Myth #3: Real Estate Agents Will Blatantly Lie Just to Make a Sale

This myth surfaces from various experiences with the sales industry in general. Whether it be real estate, car sales or vacuum sales, we’ve all heard stories of a sales person deliberately omitting some information about a product or service just to make a sale. This statement may hold true in some cases, but top producing real estate agents do not engage in such activity. Why?  It’s a simple fact that successful sales people in real estate maintain their business mainly on repeat business, a referral system, and word of mouth. Blatantly lying to clients will not get them the continued business they need to reach high levels of production.  Word about their unethical practices would spread faster than a wildfire, thus making them lose business. Their license would also be at stake, because false representation or deliberately giving misleading statements is punishable by the federal law. Standards are also  closely governed by both federal, state and local governing bodies.

Myth #4: Staging A Home in the Market is Not Necessary

This myth is one of the greatest misconceptions in the real estate business. Missing this vital step could make your home sit on the market longer than the first crucial 4 weeks. After the 4th week, an unfavorable undertone can develop and can cost the seller thousands of dollars in losses. Put yourself in the buyers shoes, you would probably be more apt to choose a home that looks beautiful and current over something that you perceive to need a lot of work.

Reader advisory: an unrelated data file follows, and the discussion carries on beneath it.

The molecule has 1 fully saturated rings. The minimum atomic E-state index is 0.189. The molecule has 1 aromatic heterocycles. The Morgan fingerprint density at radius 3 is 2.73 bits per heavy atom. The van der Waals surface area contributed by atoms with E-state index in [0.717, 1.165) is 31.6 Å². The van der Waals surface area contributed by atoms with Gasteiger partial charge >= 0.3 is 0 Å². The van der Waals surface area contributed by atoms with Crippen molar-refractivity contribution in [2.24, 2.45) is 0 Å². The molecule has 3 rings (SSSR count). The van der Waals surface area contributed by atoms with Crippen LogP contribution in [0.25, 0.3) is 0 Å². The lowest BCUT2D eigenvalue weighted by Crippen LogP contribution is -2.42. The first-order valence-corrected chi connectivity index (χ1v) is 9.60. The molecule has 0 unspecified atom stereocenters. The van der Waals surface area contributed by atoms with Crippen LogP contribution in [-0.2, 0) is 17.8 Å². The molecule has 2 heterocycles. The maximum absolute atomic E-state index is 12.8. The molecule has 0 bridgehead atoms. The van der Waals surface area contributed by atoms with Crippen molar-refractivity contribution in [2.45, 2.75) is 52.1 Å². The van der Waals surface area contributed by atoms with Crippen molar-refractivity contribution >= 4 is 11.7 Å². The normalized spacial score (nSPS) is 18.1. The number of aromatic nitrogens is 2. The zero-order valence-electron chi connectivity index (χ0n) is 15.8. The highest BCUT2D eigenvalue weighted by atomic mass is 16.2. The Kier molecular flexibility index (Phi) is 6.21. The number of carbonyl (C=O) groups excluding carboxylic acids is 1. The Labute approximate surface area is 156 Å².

Myth #5: Overpricing A Home More Than Its Market Value Will Yield Bigger Money in Your Pocket

If you don’t want your home to sit on the market with a history of price reductions, this is one practice you want to stay away from. More often than not, sellers go this route to leave room for negotiation, presuming this strategy will get them their desired price. But this has been squashed time and time again and this is why - most buyers use a buyer’s agent to represent their best interest. It’s the buyer’s agent’s job to find the perfect home for the buyer.  Foremost, they are seeking a home that is priced correctly. Diligence in efficiently meeting their clients’ needs will in turn earn the agent a  good reputation, leading them to referrals and repeat business. With that being said, buyers and buyer’s agents would not even look at over-priced properties, leaving your property to sit on the market for a couple of months with a history of price reductions.  As the property sits, it develops a connotation that the home is not selling within the normal 3-4 week range because of some problem it may have, keeping even more potential buyers away.